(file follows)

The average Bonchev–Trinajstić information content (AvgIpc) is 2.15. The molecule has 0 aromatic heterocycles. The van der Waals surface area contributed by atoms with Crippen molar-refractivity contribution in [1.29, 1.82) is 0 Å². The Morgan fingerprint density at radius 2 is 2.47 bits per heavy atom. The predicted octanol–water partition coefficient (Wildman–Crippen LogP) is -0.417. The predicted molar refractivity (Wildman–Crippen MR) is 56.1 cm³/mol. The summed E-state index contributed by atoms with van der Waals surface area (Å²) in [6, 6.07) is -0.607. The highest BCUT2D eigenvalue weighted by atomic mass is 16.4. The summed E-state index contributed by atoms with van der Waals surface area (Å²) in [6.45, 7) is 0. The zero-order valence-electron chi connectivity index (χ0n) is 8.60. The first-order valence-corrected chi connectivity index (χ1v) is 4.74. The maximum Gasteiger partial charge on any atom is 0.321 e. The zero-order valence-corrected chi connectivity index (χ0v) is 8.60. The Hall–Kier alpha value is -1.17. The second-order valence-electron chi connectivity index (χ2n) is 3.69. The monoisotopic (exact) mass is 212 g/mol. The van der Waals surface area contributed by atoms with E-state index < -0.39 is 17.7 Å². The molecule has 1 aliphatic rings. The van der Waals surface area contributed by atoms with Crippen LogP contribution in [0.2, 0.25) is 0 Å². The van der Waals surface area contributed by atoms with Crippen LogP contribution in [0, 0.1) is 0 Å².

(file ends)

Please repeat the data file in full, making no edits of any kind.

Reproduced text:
The average Bonchev–Trinajstić information content (AvgIpc) is 2.15. The molecule has 0 aromatic heterocycles. The van der Waals surface area contributed by atoms with Crippen molar-refractivity contribution in [1.29, 1.82) is 0 Å². The Morgan fingerprint density at radius 2 is 2.47 bits per heavy atom. The predicted octanol–water partition coefficient (Wildman–Crippen LogP) is -0.417. The predicted molar refractivity (Wildman–Crippen MR) is 56.1 cm³/mol. The summed E-state index contributed by atoms with van der Waals surface area (Å²) in [6, 6.07) is -0.607. The highest BCUT2D eigenvalue weighted by atomic mass is 16.4. The summed E-state index contributed by atoms with van der Waals surface area (Å²) in [6.45, 7) is 0. The zero-order valence-electron chi connectivity index (χ0n) is 8.60. The first-order valence-corrected chi connectivity index (χ1v) is 4.74. The maximum Gasteiger partial charge on any atom is 0.321 e. The zero-order valence-corrected chi connectivity index (χ0v) is 8.60. The Hall–Kier alpha value is -1.17. The second-order valence-electron chi connectivity index (χ2n) is 3.69. The monoisotopic (exact) mass is 212 g/mol. The van der Waals surface area contributed by atoms with E-state index < -0.39 is 17.7 Å². The molecule has 1 aliphatic rings. The van der Waals surface area contributed by atoms with Crippen LogP contribution in [0.2, 0.25) is 0 Å². The van der Waals surface area contributed by atoms with Crippen LogP contribution in [0, 0.1) is 0 Å².